Most people find the holiday season stressful. Happy, but stressful. Adults and children with ADHD are overwhelmed by this time of year. The overstimulation, lack of routine and bombardment on the senses is palpably mind-blowing.
Be totally off any regular schedule
Abandon any semblance of routine
Eat strange, unfamiliar and unhealthy foods
Consume way too much sugar
Disrupt sleep patterns
Go to bed too late
Sleep too late
Arise too early
Spend time in stores with loud music
Blink at bright lights that twinkle and flash
Be captivated by elaborate displays of foliage and sparkles
Be bombarded with bakery smells and perfume fragrances
Navigate through aisles crowded with people and merchandise
Resist TV and radio commercials enticing us to buy things that we don’t need
Are we having fun yet?
Visit with family members who push our buttons
Go places where everyone is expected to be joyful
Take cranky people to new places
Attend fancy events
Spend more time in the car
Attend holiday concerts and perfomances
Pose for pictures
Take the pictures
Strew wrapping paper ribbons tissue gift bags and boxes everywhere
Wear clothes that smell funny from being in storage since last winter
Wear new clothes before they are laundered and before the scratchy collar tags are removed
Everywhere you turn, there is so much list-making advice for how to survive this season. And the first thing on each list is to make a list! This really cracks me up, the concept of gathering more clutter…. organization paraphernalia, and books, articles, videos on how to get through the demands of December. Nevertheless, ADHD families who are thirsty for this kind of knowledge all year will probably find a few really good tips that they can add to their repertoire of life management skills.
Here’s a good one from local organizer Charlotte Steil of Simply Put Organizing. I particularly like item number five, because it comes at the right time for my late-in the-season blog and provides some good tips to get you ready to plan for next year! If you couldn’t get it all together perfectly for this year, let it go! Look to the future, it’s not too early to put in place a plan for next year.
Start organizing the moment you pack things away.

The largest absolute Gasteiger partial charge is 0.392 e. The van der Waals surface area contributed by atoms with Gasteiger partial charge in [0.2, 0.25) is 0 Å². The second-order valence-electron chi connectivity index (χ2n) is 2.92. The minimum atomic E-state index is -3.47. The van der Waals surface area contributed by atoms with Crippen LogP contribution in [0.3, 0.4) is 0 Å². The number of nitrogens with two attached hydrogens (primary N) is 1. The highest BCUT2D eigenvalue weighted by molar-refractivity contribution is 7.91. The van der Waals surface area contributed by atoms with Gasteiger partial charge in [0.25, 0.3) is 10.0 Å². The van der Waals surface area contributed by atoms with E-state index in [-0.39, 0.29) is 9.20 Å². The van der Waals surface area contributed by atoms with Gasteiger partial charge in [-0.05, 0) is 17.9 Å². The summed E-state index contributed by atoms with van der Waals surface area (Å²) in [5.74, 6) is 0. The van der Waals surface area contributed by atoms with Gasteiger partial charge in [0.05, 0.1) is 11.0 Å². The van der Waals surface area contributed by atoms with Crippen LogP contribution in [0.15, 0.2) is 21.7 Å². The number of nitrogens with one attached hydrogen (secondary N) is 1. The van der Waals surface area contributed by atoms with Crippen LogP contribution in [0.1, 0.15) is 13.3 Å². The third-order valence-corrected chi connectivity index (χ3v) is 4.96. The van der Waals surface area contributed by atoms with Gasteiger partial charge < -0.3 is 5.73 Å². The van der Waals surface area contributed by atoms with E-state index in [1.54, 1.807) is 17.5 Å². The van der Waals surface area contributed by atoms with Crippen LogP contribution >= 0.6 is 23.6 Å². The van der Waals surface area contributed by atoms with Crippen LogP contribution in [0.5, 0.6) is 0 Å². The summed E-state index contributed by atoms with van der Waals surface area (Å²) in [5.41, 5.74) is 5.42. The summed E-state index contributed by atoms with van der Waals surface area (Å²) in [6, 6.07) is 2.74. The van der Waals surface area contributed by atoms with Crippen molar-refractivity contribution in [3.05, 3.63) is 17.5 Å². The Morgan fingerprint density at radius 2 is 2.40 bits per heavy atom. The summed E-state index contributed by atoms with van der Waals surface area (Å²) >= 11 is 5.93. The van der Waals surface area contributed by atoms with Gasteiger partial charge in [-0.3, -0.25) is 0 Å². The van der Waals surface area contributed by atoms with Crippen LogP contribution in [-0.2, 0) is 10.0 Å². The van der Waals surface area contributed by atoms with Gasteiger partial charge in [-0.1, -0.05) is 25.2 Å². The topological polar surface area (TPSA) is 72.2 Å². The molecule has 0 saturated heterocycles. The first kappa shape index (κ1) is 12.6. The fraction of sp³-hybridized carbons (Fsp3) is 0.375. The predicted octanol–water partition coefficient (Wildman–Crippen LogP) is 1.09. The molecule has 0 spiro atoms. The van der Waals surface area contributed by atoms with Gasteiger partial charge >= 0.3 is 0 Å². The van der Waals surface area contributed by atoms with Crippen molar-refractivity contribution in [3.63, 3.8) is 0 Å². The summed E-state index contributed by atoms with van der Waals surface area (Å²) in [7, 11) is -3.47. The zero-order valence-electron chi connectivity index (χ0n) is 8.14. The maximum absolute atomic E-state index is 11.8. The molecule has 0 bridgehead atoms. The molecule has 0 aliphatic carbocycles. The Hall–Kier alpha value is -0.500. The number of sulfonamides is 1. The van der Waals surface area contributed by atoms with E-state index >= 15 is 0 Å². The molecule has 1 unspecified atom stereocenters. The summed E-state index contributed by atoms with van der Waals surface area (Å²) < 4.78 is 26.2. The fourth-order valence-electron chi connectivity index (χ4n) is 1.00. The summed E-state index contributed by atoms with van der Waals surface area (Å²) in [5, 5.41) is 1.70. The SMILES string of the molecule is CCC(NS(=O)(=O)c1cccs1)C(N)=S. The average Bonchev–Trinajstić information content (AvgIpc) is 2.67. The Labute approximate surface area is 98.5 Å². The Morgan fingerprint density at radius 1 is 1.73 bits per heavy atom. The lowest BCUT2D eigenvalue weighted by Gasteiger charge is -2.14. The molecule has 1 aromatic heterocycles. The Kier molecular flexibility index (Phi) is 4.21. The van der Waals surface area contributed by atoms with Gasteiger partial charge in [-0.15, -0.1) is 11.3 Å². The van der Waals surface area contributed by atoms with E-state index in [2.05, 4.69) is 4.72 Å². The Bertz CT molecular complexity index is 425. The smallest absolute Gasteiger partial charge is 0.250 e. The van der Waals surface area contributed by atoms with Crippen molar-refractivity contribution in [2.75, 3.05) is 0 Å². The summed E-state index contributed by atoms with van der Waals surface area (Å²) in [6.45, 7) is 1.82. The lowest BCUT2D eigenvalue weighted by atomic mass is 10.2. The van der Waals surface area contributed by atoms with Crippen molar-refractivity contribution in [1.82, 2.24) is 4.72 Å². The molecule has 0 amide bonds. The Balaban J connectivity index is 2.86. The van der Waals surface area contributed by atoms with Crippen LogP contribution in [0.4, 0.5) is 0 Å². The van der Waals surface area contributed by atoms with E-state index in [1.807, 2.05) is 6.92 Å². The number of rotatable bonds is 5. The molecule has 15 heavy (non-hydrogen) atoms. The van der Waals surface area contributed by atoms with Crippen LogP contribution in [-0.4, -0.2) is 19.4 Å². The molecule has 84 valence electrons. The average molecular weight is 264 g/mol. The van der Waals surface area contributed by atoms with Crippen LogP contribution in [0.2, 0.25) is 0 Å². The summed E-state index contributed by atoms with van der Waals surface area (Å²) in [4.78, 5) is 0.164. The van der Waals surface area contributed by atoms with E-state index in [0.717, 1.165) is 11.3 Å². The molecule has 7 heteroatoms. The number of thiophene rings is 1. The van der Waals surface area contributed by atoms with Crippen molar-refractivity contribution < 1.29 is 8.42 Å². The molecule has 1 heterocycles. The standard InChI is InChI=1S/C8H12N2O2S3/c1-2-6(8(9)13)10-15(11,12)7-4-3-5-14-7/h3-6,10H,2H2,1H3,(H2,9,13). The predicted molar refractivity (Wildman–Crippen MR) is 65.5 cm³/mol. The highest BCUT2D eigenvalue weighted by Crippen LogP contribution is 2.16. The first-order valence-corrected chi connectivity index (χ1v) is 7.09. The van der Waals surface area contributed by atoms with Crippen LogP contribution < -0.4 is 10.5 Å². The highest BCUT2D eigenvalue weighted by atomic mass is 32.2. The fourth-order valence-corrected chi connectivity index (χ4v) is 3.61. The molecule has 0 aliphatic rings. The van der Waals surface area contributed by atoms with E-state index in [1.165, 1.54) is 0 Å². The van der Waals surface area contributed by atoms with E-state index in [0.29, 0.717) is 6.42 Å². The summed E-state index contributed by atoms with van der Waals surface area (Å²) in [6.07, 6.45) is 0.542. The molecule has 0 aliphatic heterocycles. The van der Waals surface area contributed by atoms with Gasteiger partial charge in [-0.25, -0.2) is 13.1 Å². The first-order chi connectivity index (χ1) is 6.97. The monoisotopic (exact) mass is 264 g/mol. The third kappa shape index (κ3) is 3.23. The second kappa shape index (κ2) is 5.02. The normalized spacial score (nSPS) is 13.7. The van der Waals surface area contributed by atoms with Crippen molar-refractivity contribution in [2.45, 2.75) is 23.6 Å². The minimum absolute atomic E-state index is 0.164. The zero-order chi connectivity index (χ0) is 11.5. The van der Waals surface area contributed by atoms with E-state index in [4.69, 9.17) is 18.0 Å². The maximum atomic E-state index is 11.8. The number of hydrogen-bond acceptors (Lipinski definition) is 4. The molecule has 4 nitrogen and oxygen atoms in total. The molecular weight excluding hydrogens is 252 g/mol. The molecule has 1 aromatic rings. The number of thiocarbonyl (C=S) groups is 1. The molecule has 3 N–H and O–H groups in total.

Consider what frustrated you when you were searching for the boxes this year. Did you wish that you had a map to tell you where to find everything? Now’s the time to start drawing that map. Label the contents of every box, remembering to pack together things that are traditionally used together.
It will be easier next year to pick up the box marked “Holiday Jello-Molds–Aunt Mattie’s latke plate–Grandmom’s tiered fruit-cake stand–Festive Napkin Holder/handmade in preschool “ than to go hunting for each particular Jello-Mold or serving dish randomly assigned to various boxes, but which will be used together for the Cousin’s Party held annually on a traditional night of the holiday.
At the top your list to do for next year should be a reminder to be kind to yourself and your family and remind yourselves that you are not just a cluster of character flaws and impulsivity coupled with a tendency to being distracted and procrastinate. Pay attention to your family’s stressors, which will be different from your friends’ and siblings’ families. Check out Lauren Mackler’s post for some well-timed advice about cherishing family relationships; it’s good advice not just for during the holiday season but all year-round. Adults should set the example, model the behavior and the attitude so that ADHD children can learn by tangible experiences.
Next on your family’s list should be engaging in one or more of the following activities beginning now: breathe (including exhale), jog, practice yoga, shoot hoops, hula-hoop, jump rope; begin to release and embrace those fabulous brain chemicals that give us that mental zing when we need it, the quieting when we require respite, and the reward centers to enjoy our accomplishments.
You can’t just expect yourself and your children to take on the battle of the season, without some training. You need to develop the skills and the ability to access those skills when necessary.
This is YOUR Marathon
Start Training Now
Your first task is to give yourself a break and stop wasting brain cells on something that you can’t change and instead apply those same cells to creating muscle memory ….remember the brain is a muscle. Do the things that will help your neuron circuits flow in the most efficient and beneficial patterns.
Confession: At first I worried that I was late with this blog and felt pressure to write something pithy , because I was planning on writing in advance about how to get it together for this season. But I realized half way through that the timing is right to begin getting ready for next year. I think this works and am quite amused how I turned being late into something positive…clearly not the right lesson to be learned here, LOL.
Wishing RAK’s readers a restorative winter break, and fabulous beginning to your head-start on next year’s holiday season.